Recently, I had the opportunity to take Craftsman's new Nextec 12 volt lithium-ion right angle impact driver, for a test drive. I had seen television adverts for the Nextec Hammerhead Auto Hammer and it had piqued my interest, so when the impact driver showed up on my doorstep, I wasted no time in giving it the Maven once-over.
Out of the package: The driver comes with a handsome, soft-sided case with elastic and Velcro pockets to store the tool, battery charger, bits (it comes with 1/4", 3/8" and 5/8" nut driver bits and one 3/8" screwdriver bit) and instruction manuals.
At 2.2 pounds, it's much beefier than expected. It's more compact than its conventional impact driver counterparts and yet, at 700 in. lbs, it rivals their torque.
Getting ready: Sears bills the driver as having a quick charger, and it lived up to the claim. The battery was ready to go in less than 30 minutes. The bits are equally quick--as in they're quick to change, thanks to the driver's 1/4" Quick-Connect Clamp.
Getting down to business: I decided not to waste any time and grabbed a #8, 2-1/2" long deck screw and drove it into a scrap piece of pine 4x4. The driver had no problem whatsoever with the task, so I decided to up the ante. Next was a 1/4", 2" long hex-head lag bolt. Again, the driver would not be deterred.
Now that I knew the tool's driving capabilities, it was time to test its angular benefits. Again, the driver did not disappoint. I reached into tight spaces like racking and bicycle frames with ease.
The long haul: Okay, so I liked what I was seeing so far, but what about using the driver in a real DIY situation. How would it fare? I had 'make a trellis' on my to-do list for some time, so I decided why not use the Nextec to construct it?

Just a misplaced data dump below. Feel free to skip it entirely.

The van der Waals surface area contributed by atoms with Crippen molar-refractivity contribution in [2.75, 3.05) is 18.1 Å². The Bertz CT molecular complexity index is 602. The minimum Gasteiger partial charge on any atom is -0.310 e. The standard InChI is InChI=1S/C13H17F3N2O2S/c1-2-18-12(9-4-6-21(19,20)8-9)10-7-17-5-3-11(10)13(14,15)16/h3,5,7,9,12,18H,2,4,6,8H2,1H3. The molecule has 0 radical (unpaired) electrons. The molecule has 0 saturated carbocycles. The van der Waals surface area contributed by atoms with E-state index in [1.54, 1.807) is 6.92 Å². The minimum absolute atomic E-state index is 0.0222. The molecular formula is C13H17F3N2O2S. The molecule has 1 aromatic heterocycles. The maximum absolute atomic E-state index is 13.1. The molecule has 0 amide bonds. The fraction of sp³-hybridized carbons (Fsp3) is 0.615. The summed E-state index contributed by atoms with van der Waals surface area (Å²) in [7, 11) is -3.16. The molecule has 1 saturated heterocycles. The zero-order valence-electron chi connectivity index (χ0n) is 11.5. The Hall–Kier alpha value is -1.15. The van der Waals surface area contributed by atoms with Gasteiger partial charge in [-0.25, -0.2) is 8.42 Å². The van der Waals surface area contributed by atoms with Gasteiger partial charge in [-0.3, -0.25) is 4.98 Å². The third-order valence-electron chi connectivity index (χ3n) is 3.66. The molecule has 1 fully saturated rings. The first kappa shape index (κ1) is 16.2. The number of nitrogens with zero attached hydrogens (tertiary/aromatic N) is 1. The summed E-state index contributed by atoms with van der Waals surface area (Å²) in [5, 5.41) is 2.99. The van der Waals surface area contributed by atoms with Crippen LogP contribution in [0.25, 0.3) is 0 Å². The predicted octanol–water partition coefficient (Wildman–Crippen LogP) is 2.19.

With the parts ready to go, I grabbed some 1-1/2" screws and started assembling. Again, the driver zipped in the screws without any problem, but it had handled a 1/4 lag bolt, so I wasn't surprised! Twenty-eight screws later, and the driver was still raring to go.
Pros and cons: Besides its angularity, what I really like about the Nextec Right Angle Impact Driver is its compactness versus its torque. I also appreciate the LED work light that illuminates the working area, which can be imperative when operating in dark, tight places. And, because it's an impact driver, that tiring wrist-twist action of regular drivers is eliminated.
Although the Nextec had no problem with what I asked it to do, I can't imagine you'd want to put together an entire deck--or some such thing--with it. The very nature of its angularity makes it feel like you have less control when first using the driver, but it's also something you'll get used to.
Final thoughts: All in all, I was very impressed with this little driver. It has all the beefy, man-grunting power of its bigger, conventional counterparts but gets into spaces no conventional driver can.
Oh, and one more thing: Remember that trellis I was telling you about? Come back tomorrow and I'll show you how to make one!!